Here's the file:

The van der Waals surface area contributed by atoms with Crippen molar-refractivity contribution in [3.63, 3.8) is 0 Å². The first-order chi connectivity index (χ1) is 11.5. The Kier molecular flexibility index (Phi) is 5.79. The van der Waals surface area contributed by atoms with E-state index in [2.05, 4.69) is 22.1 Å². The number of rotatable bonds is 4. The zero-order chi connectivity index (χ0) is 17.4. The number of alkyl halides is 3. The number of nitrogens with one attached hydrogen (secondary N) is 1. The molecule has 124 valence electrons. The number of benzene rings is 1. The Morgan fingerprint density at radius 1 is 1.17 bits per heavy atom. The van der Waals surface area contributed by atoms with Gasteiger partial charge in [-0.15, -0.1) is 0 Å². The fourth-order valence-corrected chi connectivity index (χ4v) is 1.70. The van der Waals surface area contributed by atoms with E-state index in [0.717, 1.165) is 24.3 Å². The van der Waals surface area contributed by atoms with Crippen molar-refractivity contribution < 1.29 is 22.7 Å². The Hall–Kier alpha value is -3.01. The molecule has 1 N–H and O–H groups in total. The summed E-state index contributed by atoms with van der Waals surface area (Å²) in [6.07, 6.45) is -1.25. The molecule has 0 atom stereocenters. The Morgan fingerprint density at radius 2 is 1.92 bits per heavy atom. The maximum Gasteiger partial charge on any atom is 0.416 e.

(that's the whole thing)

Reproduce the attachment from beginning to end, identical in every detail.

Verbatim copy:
The van der Waals surface area contributed by atoms with Crippen molar-refractivity contribution in [3.63, 3.8) is 0 Å². The first-order chi connectivity index (χ1) is 11.5. The Kier molecular flexibility index (Phi) is 5.79. The van der Waals surface area contributed by atoms with E-state index in [2.05, 4.69) is 22.1 Å². The number of rotatable bonds is 4. The zero-order chi connectivity index (χ0) is 17.4. The number of alkyl halides is 3. The number of nitrogens with one attached hydrogen (secondary N) is 1. The molecule has 124 valence electrons. The number of benzene rings is 1. The Morgan fingerprint density at radius 1 is 1.17 bits per heavy atom. The van der Waals surface area contributed by atoms with Gasteiger partial charge in [-0.15, -0.1) is 0 Å². The fourth-order valence-corrected chi connectivity index (χ4v) is 1.70. The van der Waals surface area contributed by atoms with E-state index in [0.717, 1.165) is 24.3 Å². The van der Waals surface area contributed by atoms with Crippen molar-refractivity contribution < 1.29 is 22.7 Å². The Hall–Kier alpha value is -3.01. The molecule has 1 N–H and O–H groups in total. The summed E-state index contributed by atoms with van der Waals surface area (Å²) in [6.07, 6.45) is -1.25. The molecule has 0 atom stereocenters. The Morgan fingerprint density at radius 2 is 1.92 bits per heavy atom. The maximum Gasteiger partial charge on any atom is 0.416 e.